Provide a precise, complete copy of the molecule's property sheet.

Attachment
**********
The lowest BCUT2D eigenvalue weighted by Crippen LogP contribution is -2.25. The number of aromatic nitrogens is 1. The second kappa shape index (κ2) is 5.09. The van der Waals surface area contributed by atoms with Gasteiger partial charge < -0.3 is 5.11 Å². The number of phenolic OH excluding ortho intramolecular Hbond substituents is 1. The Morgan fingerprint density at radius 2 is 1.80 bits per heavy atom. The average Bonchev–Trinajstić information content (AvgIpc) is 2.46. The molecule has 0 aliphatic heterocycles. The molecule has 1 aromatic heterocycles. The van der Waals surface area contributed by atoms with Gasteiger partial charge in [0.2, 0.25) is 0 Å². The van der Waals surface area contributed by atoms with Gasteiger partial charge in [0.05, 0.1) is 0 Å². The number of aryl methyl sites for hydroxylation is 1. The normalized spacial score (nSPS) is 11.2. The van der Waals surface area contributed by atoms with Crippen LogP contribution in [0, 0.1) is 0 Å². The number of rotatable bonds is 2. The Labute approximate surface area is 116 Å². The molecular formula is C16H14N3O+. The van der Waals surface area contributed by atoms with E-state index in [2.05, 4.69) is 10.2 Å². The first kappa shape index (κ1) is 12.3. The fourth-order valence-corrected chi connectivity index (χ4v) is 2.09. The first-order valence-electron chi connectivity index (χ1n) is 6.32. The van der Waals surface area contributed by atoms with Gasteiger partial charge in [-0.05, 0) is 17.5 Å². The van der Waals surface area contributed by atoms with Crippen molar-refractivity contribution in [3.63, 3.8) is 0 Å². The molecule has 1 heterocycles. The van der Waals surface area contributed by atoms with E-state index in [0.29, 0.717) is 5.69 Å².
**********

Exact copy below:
The lowest BCUT2D eigenvalue weighted by Crippen LogP contribution is -2.25. The number of aromatic nitrogens is 1. The second kappa shape index (κ2) is 5.09. The van der Waals surface area contributed by atoms with Gasteiger partial charge < -0.3 is 5.11 Å². The number of phenolic OH excluding ortho intramolecular Hbond substituents is 1. The Morgan fingerprint density at radius 2 is 1.80 bits per heavy atom. The average Bonchev–Trinajstić information content (AvgIpc) is 2.46. The molecule has 0 aliphatic heterocycles. The molecule has 1 aromatic heterocycles. The van der Waals surface area contributed by atoms with Gasteiger partial charge in [0.2, 0.25) is 0 Å². The van der Waals surface area contributed by atoms with Gasteiger partial charge in [0.05, 0.1) is 0 Å². The number of aryl methyl sites for hydroxylation is 1. The normalized spacial score (nSPS) is 11.2. The van der Waals surface area contributed by atoms with Crippen LogP contribution in [0, 0.1) is 0 Å². The number of rotatable bonds is 2. The Labute approximate surface area is 116 Å². The molecular formula is C16H14N3O+. The van der Waals surface area contributed by atoms with E-state index in [2.05, 4.69) is 10.2 Å². The first kappa shape index (κ1) is 12.3. The fourth-order valence-corrected chi connectivity index (χ4v) is 2.09. The first-order valence-electron chi connectivity index (χ1n) is 6.32. The van der Waals surface area contributed by atoms with Gasteiger partial charge in [-0.05, 0) is 17.5 Å². The van der Waals surface area contributed by atoms with Crippen molar-refractivity contribution in [3.63, 3.8) is 0 Å². The molecule has 1 heterocycles. The van der Waals surface area contributed by atoms with E-state index in [0.29, 0.717) is 5.69 Å².